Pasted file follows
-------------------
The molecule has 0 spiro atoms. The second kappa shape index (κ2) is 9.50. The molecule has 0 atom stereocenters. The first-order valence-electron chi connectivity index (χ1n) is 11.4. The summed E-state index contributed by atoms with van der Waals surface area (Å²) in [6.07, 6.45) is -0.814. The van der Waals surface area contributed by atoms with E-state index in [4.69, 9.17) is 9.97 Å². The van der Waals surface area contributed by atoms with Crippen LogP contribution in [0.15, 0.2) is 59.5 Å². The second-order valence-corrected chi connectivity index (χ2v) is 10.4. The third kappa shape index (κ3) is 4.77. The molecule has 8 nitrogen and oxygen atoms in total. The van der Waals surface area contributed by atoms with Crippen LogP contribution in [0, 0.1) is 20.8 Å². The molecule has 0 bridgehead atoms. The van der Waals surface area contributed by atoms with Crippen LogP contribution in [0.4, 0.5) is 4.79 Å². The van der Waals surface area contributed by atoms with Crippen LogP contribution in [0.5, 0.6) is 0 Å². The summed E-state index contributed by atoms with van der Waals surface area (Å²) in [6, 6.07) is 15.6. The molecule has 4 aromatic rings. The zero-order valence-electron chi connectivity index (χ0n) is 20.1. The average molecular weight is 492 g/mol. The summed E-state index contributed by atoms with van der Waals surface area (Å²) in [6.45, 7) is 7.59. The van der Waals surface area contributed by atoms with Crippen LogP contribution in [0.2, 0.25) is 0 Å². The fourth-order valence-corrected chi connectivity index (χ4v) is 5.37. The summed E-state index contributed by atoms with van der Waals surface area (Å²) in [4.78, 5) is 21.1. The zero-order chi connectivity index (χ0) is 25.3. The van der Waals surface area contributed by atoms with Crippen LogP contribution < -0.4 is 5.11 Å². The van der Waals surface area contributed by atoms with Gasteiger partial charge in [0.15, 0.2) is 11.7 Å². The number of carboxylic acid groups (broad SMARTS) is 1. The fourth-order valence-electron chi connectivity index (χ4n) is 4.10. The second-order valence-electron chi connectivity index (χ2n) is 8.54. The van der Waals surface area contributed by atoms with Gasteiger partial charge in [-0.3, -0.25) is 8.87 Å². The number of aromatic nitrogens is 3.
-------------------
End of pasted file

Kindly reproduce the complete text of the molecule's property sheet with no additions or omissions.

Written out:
The molecule has 0 spiro atoms. The second kappa shape index (κ2) is 9.50. The molecule has 0 atom stereocenters. The first-order valence-electron chi connectivity index (χ1n) is 11.4. The summed E-state index contributed by atoms with van der Waals surface area (Å²) in [6.07, 6.45) is -0.814. The van der Waals surface area contributed by atoms with E-state index in [4.69, 9.17) is 9.97 Å². The van der Waals surface area contributed by atoms with Crippen LogP contribution in [0.15, 0.2) is 59.5 Å². The second-order valence-corrected chi connectivity index (χ2v) is 10.4. The third kappa shape index (κ3) is 4.77. The molecule has 8 nitrogen and oxygen atoms in total. The van der Waals surface area contributed by atoms with Crippen LogP contribution in [0, 0.1) is 20.8 Å². The molecule has 0 bridgehead atoms. The van der Waals surface area contributed by atoms with Crippen LogP contribution in [0.4, 0.5) is 4.79 Å². The van der Waals surface area contributed by atoms with Crippen LogP contribution in [0.5, 0.6) is 0 Å². The summed E-state index contributed by atoms with van der Waals surface area (Å²) in [6, 6.07) is 15.6. The molecule has 4 aromatic rings. The zero-order valence-electron chi connectivity index (χ0n) is 20.1. The average molecular weight is 492 g/mol. The summed E-state index contributed by atoms with van der Waals surface area (Å²) in [6.45, 7) is 7.59. The van der Waals surface area contributed by atoms with Crippen LogP contribution in [0.2, 0.25) is 0 Å². The fourth-order valence-corrected chi connectivity index (χ4v) is 5.37. The summed E-state index contributed by atoms with van der Waals surface area (Å²) in [4.78, 5) is 21.1. The zero-order chi connectivity index (χ0) is 25.3. The van der Waals surface area contributed by atoms with Crippen LogP contribution < -0.4 is 5.11 Å². The van der Waals surface area contributed by atoms with Gasteiger partial charge in [0.15, 0.2) is 11.7 Å². The number of carboxylic acid groups (broad SMARTS) is 1. The fourth-order valence-electron chi connectivity index (χ4n) is 4.10. The second-order valence-electron chi connectivity index (χ2n) is 8.54. The van der Waals surface area contributed by atoms with Gasteiger partial charge in [-0.3, -0.25) is 8.87 Å². The number of aromatic nitrogens is 3.